Opposition parties come out swinging as snap general election tears open faultlines

Carers could get a cash injections

Mr Corbyn however, said that by not playing by the establishment rules Labour can win the election on June 8.

Labour Party chief Jeremy Corbyn says Britain's June 8 election is "the establishment vs. the people".

In her first campaign visit, to a Labour marginal in Bolton on Wednesday, the Prime Minister told an invited audience: "There's a very clear choice at this election".

Theresa May had made the mistake of telling them that "now is the time" for a general election, when just a few weeks ago she said that "now is not the time" for a second independence referendum.

Mr Corbyn is resisting Theresa May's efforts to cast the election as a vote on Brexit, insisting that it gives voters a chance to pass judgment on the Conservatives' record on austerity and public spending cuts. "Isn't the truth that we can not believe a single word she says?"

Labour leader Jeremy Corbyn has rallied activists in key target seat Croydon Central with a speech in which he highlighted a string of recent policy promises to build council houses, help carers and boost the minimum wage.

Mr Corbyn said "If I were Southern Rail or Philip Green I'd be anxious about a Labour government".

"Those are the people who are monopolising the wealth that should be shared by each and every one of us in this country", he said.

But many will interpret his decision as a effect of Corbyn's leadership: Smith has said before that "we can not go into a general election with a leader with such lack of support from MPs".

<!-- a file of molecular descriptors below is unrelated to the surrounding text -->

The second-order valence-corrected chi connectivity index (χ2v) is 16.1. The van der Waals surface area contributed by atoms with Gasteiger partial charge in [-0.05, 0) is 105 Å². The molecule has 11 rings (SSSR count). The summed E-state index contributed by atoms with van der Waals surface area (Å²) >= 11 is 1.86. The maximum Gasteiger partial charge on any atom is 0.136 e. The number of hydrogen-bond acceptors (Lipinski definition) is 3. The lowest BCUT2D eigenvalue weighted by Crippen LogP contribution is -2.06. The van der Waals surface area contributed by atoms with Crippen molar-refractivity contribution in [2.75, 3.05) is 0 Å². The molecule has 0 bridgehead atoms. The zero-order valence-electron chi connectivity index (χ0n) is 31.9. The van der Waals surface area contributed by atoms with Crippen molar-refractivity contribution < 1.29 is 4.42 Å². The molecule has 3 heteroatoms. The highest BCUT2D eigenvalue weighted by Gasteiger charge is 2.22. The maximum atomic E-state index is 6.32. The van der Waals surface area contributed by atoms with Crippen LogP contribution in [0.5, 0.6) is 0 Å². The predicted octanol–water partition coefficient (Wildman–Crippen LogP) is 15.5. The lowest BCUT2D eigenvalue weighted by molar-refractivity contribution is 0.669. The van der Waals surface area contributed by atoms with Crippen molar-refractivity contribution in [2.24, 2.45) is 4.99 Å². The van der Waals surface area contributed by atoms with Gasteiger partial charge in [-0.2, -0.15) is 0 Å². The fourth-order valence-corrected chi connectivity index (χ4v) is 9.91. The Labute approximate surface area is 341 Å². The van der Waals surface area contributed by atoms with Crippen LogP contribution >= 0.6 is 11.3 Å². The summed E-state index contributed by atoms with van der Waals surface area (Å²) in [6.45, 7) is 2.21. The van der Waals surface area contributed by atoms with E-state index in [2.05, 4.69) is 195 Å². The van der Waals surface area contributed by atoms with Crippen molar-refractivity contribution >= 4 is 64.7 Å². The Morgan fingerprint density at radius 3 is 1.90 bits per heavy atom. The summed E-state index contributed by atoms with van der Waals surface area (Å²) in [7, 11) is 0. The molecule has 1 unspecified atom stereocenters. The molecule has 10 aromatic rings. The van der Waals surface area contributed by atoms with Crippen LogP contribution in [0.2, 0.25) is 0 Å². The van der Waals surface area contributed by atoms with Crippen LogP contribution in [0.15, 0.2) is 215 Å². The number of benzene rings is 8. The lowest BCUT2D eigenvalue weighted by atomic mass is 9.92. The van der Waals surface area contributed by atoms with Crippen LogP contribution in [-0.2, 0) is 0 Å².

"I want a Labour government that ensures that carers are properly supported when they are caring for loved ones".

Under his leadership, Labour was not part of the "cosy club" at Westminster which thinks it is natural for Britain to be "governed by a ruling elite, the City and the tax-dodgers", he said.

Railing against wealthy elites and big business, the left-wing leader said he would not play by the rules "set by failed political and corporate elites" and would defy expectations.

In a speech in London, he will say that Labour will fight on behalf of Britain's "true wealth creators" and overturn a "rigged system" which favours rich individuals and businesses.

But he appeared to dodge the question, replying: "The European Union negotiations are going on and we set out our (red) lines on the negotiation".

Brexit has divided both of Britain's main political parties, but Labour is also struggling under Corbyn's leadership, with 172 of his 229 MPs past year trying unsuccessfully to oust him.

Mr Corbyn has insisted he will not go into coalition with the Scottish National Party, despite Nicola Sturgeon's offer of a "progressive alliance" with Labour and the Lib Dems to keep the Conservatives from power.



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